Getting into a motor vehicle accident is never fun. It can be frightening, painful, and traumatic. If you are in a company vehicle or on the clock when the accident occurs you may wonder how it will affect your job. Will you get in trouble for damaging company property? Who will pay for the damage and your injuries? There are a lot of factors to consider after being injured in an accident during work. Continue reading to discover Illinois state laws on the subject and contact a skilled Kane County workers’ compensation lawyer for additional information and legal representation.

What is the Illinois Worker’s Compensation Act?

The Illinois Worker’s Compensation Act (IWCA) is an act enacted to protect workers and establish an employer’s legal responsibility to a worker who was injured or killed while working. Under this state law, accidental and occupational injuries are covered.

Through the IWCA employers must purchase and set up a workers’ compensation insurance policy for their employees. The basic benefits covered under this law are the payment of the employee’s medical bills, payment for the employee’s absence from work, and payment of the employee’s permanent disability. It is a criminal act to neglect to obtain and provide workers’ compensation. If it was neglected purposefully an employer can face felony charges.

Who is Liable for an Employee’s Accident in a Company Vehicle?

For financial reasons, it is common for an employer and/or the insurance company to attempt to disprove the notion that an accident occurred during working hours or on company property. The employee bears the burden of proving that they were completing a work-related task at the time of the accident.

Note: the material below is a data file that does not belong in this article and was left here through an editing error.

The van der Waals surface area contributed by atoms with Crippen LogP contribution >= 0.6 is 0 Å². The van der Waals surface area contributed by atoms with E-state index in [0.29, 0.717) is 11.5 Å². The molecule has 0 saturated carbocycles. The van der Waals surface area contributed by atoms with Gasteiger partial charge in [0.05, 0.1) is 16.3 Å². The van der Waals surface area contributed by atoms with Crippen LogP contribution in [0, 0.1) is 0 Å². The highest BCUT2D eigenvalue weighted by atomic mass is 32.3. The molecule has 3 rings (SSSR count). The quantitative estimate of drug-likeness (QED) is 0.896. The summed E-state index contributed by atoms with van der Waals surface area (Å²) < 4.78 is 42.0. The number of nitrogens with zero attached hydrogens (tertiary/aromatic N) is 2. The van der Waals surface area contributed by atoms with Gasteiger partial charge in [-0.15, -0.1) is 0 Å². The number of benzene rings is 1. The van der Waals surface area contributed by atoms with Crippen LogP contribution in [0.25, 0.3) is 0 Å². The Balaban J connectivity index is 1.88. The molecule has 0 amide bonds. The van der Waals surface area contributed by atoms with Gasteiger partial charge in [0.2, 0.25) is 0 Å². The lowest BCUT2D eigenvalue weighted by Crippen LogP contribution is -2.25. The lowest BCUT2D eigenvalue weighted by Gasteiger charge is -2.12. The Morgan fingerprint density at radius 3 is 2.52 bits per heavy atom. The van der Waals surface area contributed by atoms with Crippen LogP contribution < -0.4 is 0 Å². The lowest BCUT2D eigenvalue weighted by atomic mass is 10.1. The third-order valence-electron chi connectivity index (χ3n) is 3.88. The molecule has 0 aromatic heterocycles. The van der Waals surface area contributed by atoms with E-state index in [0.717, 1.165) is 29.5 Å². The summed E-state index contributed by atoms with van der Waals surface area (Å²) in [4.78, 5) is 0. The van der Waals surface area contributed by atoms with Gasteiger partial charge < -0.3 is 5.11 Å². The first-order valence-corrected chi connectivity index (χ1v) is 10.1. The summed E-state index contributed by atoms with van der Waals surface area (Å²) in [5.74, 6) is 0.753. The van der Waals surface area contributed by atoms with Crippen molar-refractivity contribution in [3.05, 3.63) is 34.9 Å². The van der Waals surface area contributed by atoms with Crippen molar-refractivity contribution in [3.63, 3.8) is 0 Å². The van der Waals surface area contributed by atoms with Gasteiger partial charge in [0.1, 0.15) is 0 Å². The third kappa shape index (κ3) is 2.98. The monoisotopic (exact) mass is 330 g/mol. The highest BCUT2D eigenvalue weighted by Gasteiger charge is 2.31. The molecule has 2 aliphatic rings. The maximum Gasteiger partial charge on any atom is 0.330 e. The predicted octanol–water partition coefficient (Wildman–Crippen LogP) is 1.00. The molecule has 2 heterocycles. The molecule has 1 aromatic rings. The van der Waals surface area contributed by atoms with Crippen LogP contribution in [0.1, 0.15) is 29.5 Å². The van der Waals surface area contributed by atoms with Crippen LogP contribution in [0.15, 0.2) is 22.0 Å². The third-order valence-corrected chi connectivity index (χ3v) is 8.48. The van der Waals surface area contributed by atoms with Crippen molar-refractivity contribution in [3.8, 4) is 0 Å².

Workers’ compensation is a no-fault system, meaning that even if the employee is at fault for the accident, they are still entitled to compensation through the IWCA. Therefore, no one is truly considered liable. However, there are certain occasions when an employee can be deemed responsible and not be awarded compensation for their injuries. If the employee was commuting to work in a personal vehicle not during work hours, they may not be able to secure benefits. Additionally, any employee engaging in a criminal act at the time of the accident will likely be unable to receive coverage through workers’ compensation.

What Should I Do if I’m Injured in an Accident in a Company Vehicle?

If you were injured in an accident on company time there are a few paths you can take. First, you should seek counsel from a knowledgeable attorney for help. They will evaluate the details of the accident and help you determine which next steps will be most beneficial to you. You can file a workers’ compensation claim to receive compensation for medical bills and lost wages. However, if the other driver was negligent you may want to file an additional claim against them. That claim can allow you to collect compensation for emotional damages and other costs you may have incurred due to the accident. Speak with a lawyer to discuss your options today.